One official in Olmsted County is voicing concerns about the law’s potential impact on road safety and other issues as Democratic state lawmakers work to legalize recreational marijuana in Minnesota. DFL legislators in Minnesota unveiled their draft legislation for the regulation of adult-use recreational marijuana last week. The bill’s committee hearings could begin as early as this week.
And many legislators have said they think legal marijuana could pass this session after the DFL took control of both chambers of the Legislature following the midterm elections in November. Tim Walz, the governor of Minnesota, has already said he would sign such legislation. But opposition to the proposed bill has existed.
Olmsted County Sheriff Kevin Torgerson expressed concerns about how legalizing marijuana might impact traffic safety in a post on Facebook on Friday. How many more people will our state lawmakers allow to be killed on our highways by additional drunk drivers before they declare it acceptable? By Torgerson.
Will it be acceptable in your family if a family member is killed by a high driver who is using marijuana legally while driving and kills your child or daughter as they are returning from school, a game, or a concert? But what do statistics on incidents of drunk driving in states where marijuana use for recreational purposes is already legal to suggest? It’s difficult.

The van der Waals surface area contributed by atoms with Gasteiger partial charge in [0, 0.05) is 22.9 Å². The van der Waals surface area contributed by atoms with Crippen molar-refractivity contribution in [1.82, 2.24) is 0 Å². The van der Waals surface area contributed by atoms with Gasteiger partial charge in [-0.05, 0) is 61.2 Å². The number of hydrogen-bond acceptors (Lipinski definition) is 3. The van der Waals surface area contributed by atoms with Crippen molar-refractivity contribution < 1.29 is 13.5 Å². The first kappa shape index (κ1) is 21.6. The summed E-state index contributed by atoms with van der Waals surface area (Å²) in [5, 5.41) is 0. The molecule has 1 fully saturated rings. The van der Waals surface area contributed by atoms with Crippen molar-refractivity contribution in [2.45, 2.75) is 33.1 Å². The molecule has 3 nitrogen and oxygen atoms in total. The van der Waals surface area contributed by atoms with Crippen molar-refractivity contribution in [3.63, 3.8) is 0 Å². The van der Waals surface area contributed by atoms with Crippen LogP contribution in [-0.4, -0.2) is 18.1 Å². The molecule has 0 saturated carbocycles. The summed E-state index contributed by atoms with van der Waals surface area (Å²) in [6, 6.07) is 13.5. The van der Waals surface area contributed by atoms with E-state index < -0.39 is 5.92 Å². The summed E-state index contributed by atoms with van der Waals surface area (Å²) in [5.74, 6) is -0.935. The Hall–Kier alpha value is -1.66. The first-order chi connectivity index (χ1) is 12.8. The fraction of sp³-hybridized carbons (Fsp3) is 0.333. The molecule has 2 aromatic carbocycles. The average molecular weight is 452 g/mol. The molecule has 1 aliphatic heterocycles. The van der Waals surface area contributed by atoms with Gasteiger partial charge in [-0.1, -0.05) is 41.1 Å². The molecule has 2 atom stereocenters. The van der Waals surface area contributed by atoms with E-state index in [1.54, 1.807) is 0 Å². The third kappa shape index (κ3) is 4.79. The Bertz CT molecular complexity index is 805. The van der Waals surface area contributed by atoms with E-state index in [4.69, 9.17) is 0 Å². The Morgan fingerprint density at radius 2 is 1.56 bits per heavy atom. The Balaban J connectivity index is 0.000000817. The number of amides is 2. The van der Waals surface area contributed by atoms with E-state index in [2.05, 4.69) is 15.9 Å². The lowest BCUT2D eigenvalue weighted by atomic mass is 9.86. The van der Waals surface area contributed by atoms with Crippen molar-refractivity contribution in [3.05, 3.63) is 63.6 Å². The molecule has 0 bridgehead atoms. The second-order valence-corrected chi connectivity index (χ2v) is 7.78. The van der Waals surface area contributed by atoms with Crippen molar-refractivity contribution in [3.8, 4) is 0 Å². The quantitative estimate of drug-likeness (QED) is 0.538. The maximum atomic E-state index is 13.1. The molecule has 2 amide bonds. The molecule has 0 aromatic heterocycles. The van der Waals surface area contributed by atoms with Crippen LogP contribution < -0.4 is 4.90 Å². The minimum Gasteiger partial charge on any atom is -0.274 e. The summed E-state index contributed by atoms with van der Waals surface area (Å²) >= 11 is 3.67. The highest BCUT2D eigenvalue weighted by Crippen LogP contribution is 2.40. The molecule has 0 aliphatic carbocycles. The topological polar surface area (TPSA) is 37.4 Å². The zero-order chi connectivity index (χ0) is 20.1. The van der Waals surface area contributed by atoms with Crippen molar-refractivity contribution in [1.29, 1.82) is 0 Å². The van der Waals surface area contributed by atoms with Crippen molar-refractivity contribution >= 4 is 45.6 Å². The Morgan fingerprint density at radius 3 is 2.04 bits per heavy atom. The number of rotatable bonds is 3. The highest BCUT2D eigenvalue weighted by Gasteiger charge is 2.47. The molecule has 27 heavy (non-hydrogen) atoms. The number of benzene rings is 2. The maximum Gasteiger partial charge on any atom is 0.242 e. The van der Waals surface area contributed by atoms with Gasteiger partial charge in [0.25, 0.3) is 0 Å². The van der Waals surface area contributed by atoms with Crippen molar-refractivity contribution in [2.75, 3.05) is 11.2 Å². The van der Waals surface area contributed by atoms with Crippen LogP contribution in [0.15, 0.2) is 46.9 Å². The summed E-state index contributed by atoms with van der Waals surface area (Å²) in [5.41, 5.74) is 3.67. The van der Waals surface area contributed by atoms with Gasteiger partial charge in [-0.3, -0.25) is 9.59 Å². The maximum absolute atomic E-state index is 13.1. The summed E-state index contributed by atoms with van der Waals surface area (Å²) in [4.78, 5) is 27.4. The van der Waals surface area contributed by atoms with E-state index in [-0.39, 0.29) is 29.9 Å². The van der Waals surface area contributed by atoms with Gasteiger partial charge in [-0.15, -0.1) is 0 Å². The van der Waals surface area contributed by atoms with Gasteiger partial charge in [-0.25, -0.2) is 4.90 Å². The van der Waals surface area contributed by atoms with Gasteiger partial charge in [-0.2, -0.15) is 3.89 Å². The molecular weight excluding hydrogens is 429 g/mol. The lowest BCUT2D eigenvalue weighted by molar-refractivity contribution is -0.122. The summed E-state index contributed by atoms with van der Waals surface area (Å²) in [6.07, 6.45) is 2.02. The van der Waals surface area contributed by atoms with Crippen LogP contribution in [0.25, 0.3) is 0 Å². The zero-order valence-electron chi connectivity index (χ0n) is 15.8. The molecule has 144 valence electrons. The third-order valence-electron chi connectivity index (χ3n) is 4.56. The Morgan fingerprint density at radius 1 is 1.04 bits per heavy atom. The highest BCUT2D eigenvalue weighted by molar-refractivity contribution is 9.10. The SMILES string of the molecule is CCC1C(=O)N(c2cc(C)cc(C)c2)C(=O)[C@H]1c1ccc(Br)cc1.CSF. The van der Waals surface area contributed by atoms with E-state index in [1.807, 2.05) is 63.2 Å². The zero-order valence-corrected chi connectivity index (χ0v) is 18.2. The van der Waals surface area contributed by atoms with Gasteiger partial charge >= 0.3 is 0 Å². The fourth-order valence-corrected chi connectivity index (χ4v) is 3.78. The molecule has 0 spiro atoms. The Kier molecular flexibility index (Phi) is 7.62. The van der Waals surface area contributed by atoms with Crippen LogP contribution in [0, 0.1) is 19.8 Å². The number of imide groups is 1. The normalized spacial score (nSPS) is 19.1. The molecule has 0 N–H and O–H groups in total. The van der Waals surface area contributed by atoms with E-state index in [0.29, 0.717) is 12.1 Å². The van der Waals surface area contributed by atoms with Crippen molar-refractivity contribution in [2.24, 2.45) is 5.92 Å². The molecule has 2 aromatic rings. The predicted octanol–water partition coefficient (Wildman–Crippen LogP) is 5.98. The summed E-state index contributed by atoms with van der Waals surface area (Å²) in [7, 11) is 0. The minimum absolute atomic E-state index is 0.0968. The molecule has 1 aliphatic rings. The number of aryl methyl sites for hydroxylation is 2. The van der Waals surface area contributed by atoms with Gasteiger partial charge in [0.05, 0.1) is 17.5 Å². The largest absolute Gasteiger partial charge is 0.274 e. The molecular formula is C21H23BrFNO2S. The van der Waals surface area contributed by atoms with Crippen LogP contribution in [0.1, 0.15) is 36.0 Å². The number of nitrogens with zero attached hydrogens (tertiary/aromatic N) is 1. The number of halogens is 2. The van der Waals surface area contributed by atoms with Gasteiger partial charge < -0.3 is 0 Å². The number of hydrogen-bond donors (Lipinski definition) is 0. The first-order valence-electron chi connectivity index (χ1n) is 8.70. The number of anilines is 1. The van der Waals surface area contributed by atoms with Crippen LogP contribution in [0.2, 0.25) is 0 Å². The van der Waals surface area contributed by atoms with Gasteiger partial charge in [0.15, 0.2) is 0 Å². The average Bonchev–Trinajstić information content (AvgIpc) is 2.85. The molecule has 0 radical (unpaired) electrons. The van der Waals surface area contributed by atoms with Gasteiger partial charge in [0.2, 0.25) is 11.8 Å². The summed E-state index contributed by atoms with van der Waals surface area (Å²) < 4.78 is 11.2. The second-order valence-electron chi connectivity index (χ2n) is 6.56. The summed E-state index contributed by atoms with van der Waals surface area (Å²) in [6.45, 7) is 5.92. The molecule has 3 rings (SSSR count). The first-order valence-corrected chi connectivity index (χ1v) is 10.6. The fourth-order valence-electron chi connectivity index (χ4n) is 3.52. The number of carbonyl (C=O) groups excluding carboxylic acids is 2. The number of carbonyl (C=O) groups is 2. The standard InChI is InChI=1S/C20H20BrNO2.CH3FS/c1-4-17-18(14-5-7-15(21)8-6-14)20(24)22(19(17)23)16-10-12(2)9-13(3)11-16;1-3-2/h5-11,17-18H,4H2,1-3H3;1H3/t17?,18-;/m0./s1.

According to a report from the Colorado Department of Public Safety, since Colorado became one of the first states to legalize recreational marijuana in 2012, the number of citations for impaired driving in which marijuana was thought to be at least one of the substances involved increased by 120% from 2014 to 2020.
However, the same report also mentions that more law enforcement officers in Colorado have received training to identify marijuana impairment since the drug’s legalization. According to the Washington Post, cases of drugged driving increased by 43% in Canada, where recreational marijuana use was legalized in 2018, and impaired driving as a whole increased by 19%.
States that have legalized recreational marijuana also have different enforcement procedures. According to the National Conference of State Legislatures, some states have a zero-tolerance policy for driving while having any level of THC in the body, while others have put restrictions on the amount.
Torgerson asserted that the number of persons experiencing homelessness would rise by “more than 100%” if marijuana were legalized. When they interviewed inmates who were experiencing homelessness in city and county jails in Colorado in 2018, researchers took a closer look at that problem.
According to the findings, which were reported by CNN, 35% of the prisoners who had moved to Colorado following legalization claimed that their decision was at least somewhat influenced by the state’s marijuana legislation. However, the survey only examines a limited sample size because the bulk of the inmates surveyed had already been residing in Colorado prior to its legalization.
Officials in Denver also disputed assertions that local homelessness had increased as a result of marijuana laws. Denver’s 9News reports that at a 2020 meeting, municipal officials cited statistics demonstrating that the number of homeless people in the city has decreased from 2012 to 2019.